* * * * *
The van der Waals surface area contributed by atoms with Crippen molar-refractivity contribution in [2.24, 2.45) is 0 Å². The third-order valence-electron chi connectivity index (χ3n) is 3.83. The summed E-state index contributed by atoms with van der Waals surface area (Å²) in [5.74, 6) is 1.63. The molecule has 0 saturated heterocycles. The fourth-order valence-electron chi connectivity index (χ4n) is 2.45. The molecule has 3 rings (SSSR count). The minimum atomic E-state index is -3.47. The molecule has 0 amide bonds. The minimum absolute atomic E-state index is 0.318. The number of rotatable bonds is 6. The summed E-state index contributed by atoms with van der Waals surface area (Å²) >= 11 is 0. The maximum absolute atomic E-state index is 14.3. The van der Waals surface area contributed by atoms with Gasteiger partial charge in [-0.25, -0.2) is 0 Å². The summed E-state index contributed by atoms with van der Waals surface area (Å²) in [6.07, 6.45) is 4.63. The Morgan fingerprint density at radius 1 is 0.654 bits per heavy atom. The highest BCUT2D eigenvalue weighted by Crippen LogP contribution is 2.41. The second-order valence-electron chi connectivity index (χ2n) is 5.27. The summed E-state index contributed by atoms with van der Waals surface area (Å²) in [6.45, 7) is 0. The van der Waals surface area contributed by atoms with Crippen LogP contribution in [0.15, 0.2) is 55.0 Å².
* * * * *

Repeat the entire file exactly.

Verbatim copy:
The van der Waals surface area contributed by atoms with Crippen molar-refractivity contribution in [2.24, 2.45) is 0 Å². The third-order valence-electron chi connectivity index (χ3n) is 3.83. The summed E-state index contributed by atoms with van der Waals surface area (Å²) in [5.74, 6) is 1.63. The molecule has 0 saturated heterocycles. The fourth-order valence-electron chi connectivity index (χ4n) is 2.45. The molecule has 3 rings (SSSR count). The minimum atomic E-state index is -3.47. The molecule has 0 amide bonds. The minimum absolute atomic E-state index is 0.318. The number of rotatable bonds is 6. The summed E-state index contributed by atoms with van der Waals surface area (Å²) >= 11 is 0. The maximum absolute atomic E-state index is 14.3. The van der Waals surface area contributed by atoms with Gasteiger partial charge in [-0.25, -0.2) is 0 Å². The summed E-state index contributed by atoms with van der Waals surface area (Å²) in [6.07, 6.45) is 4.63. The Morgan fingerprint density at radius 1 is 0.654 bits per heavy atom. The highest BCUT2D eigenvalue weighted by Crippen LogP contribution is 2.41. The second-order valence-electron chi connectivity index (χ2n) is 5.27. The summed E-state index contributed by atoms with van der Waals surface area (Å²) in [6.45, 7) is 0. The van der Waals surface area contributed by atoms with Crippen LogP contribution in [0.15, 0.2) is 55.0 Å².